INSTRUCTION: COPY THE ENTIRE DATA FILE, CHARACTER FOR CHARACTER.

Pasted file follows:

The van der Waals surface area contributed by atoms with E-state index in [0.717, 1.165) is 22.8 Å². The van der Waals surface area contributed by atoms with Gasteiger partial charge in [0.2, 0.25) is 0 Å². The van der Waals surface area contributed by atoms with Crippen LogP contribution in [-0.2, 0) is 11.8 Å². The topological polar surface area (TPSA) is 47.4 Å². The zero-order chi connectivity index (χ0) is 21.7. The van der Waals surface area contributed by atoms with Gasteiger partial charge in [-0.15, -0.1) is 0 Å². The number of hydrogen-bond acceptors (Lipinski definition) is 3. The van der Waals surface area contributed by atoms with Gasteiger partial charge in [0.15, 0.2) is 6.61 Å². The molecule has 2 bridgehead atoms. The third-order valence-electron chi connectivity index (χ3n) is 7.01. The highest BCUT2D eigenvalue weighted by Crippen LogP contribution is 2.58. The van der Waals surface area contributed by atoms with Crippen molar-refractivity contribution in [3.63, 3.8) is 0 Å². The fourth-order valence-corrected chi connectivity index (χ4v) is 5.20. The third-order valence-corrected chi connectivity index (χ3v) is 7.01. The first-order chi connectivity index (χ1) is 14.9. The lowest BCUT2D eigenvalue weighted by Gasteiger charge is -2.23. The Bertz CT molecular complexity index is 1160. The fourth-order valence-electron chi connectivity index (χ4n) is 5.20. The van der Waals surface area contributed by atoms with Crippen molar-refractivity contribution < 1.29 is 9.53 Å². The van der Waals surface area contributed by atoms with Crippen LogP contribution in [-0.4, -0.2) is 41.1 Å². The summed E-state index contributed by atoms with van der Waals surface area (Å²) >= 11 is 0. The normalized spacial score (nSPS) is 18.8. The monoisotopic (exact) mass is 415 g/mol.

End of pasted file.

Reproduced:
The van der Waals surface area contributed by atoms with E-state index in [0.717, 1.165) is 22.8 Å². The van der Waals surface area contributed by atoms with Gasteiger partial charge in [0.2, 0.25) is 0 Å². The van der Waals surface area contributed by atoms with Crippen LogP contribution in [-0.2, 0) is 11.8 Å². The topological polar surface area (TPSA) is 47.4 Å². The zero-order chi connectivity index (χ0) is 21.7. The van der Waals surface area contributed by atoms with Gasteiger partial charge in [-0.15, -0.1) is 0 Å². The number of hydrogen-bond acceptors (Lipinski definition) is 3. The van der Waals surface area contributed by atoms with Gasteiger partial charge in [0.15, 0.2) is 6.61 Å². The molecule has 2 bridgehead atoms. The third-order valence-electron chi connectivity index (χ3n) is 7.01. The highest BCUT2D eigenvalue weighted by Crippen LogP contribution is 2.58. The van der Waals surface area contributed by atoms with Crippen molar-refractivity contribution in [3.63, 3.8) is 0 Å². The fourth-order valence-corrected chi connectivity index (χ4v) is 5.20. The third-order valence-corrected chi connectivity index (χ3v) is 7.01. The first-order chi connectivity index (χ1) is 14.9. The lowest BCUT2D eigenvalue weighted by Gasteiger charge is -2.23. The Bertz CT molecular complexity index is 1160. The fourth-order valence-electron chi connectivity index (χ4n) is 5.20. The van der Waals surface area contributed by atoms with Crippen molar-refractivity contribution < 1.29 is 9.53 Å². The van der Waals surface area contributed by atoms with Crippen LogP contribution in [-0.4, -0.2) is 41.1 Å². The summed E-state index contributed by atoms with van der Waals surface area (Å²) >= 11 is 0. The normalized spacial score (nSPS) is 18.8. The monoisotopic (exact) mass is 415 g/mol.